These are some examples, but goals can be (and are) set for practically anything. But the problem with goals is that we often don’t meet them. We get sidetracked. Outside forces affect our ability to reach them. They weren’t attainable in the first place. There are a trillion reasons why we fail to reach our goals.
So we get sad. Motivation disappears. We hammer down on the behaviors that keep us from moving forward. Things get worse.
Today is Day 23 out of 30 of my no Keto treats & processed substitutes. I thought it was going to be a lot tougher, and sometimes I do still battle some cravings (and maybe have given into peanuts a few too many times), but it’s made fasting immensely easier. If you stall (or are stalled), the hyper-palatable foods (keto treats and bars, substitutes, dark chocolate, nuts, cheese, pork rinds, etc.) may be causing over-consumption. They were for me. I still haven’t given up cheese and nuts, though. I’m not quite ready. But I foresee that change in the future, at least for some portion of time.
I just got back from my second InBody 570 scan. This uses bio-electrical impedance to determine muscle, water, and fat by sending alternating currents throughout the body. The most accurate? Probably not, but since I can’t do a DEXA scan right now, it’s better than nothing.
As I discussed in last week’s blog, I’ve given up all things sweet, all things processed. Why? Because I’m an addict.
That may seem overly dramatic to call it that, but biologically, that’s exactly what it is. My brain gets a dopamine hit from sweet, processed foods, even if they are low or no carb. I seek out sweet taste and the comfort of a processed treat. I could be full to the brim on ribeye, but I’m going to still eat a huge hunk of chocolate or down a half (or whole) pint of keto ice cream.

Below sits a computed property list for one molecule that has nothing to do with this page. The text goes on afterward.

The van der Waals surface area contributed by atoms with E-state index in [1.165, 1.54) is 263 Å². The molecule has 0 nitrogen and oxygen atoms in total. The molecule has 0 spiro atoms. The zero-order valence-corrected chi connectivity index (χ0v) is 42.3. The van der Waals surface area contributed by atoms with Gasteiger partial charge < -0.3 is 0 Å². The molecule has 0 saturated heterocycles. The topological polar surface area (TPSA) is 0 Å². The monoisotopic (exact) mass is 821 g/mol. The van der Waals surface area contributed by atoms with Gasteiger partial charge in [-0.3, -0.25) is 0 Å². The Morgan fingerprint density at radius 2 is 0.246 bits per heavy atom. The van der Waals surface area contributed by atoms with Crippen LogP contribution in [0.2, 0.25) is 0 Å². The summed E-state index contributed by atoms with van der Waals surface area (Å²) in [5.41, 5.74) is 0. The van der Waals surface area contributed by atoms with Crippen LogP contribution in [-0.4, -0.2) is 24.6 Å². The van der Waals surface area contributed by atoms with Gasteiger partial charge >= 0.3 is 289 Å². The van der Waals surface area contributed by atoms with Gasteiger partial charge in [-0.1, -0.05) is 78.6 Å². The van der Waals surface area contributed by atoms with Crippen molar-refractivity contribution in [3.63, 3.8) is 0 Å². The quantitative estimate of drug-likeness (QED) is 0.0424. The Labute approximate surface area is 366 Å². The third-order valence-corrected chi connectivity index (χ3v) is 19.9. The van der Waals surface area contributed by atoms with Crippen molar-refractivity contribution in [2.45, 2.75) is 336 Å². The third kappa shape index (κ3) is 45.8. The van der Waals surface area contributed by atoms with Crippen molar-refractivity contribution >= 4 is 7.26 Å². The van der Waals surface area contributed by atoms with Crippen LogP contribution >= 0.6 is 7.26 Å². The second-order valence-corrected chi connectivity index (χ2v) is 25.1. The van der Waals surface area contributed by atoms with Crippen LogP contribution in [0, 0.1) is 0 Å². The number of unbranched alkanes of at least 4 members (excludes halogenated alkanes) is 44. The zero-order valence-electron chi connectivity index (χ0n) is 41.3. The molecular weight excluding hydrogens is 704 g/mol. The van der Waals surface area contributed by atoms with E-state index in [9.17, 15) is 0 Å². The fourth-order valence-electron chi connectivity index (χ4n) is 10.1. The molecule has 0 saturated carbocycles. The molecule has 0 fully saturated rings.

I’m working slowly through a textbook called Processed Food Addiction. In the introduction, it has the following about the compulsive and impulsive nature of addiction that I’ve identified in my own dealings with sweet and processed food.
Over the last few weeks, it’s come to my attention that I’m addicted to sweet things. It surprised me, especially since I’m not addicted to sugar or carbs. Just the sweetness.
I partially discovered this disruption in my brain’s dopamine system because I read The Hacking of the American Mind by Dr. Robert Lustig. I identified symptoms of addiction and watched myself over the following weeks.
Even while listening to the book, I would take a second to consider not eating my favorite sweets, and I would immediately reject the idea.
But even before this, I noticed potential trouble. Since going keto 1.5 years ago, I spent a lot of time toying around with keto substitutes, such as bread, cake, cookies, and more. And I got really quite good at it.
I’m a serial loser. Sure, I’ve lost 100lbs in the last year and a half. But over my life, I’ve probably lost hundreds of pounds after a cycle of regaining and losing. One thing that is different this time is how much more I’m enjoying my losses. Part of that is focusing on how far I’ve come instead of how far I have yet to go. Part of it is keeping track of NSVs, Non-Scale Victories.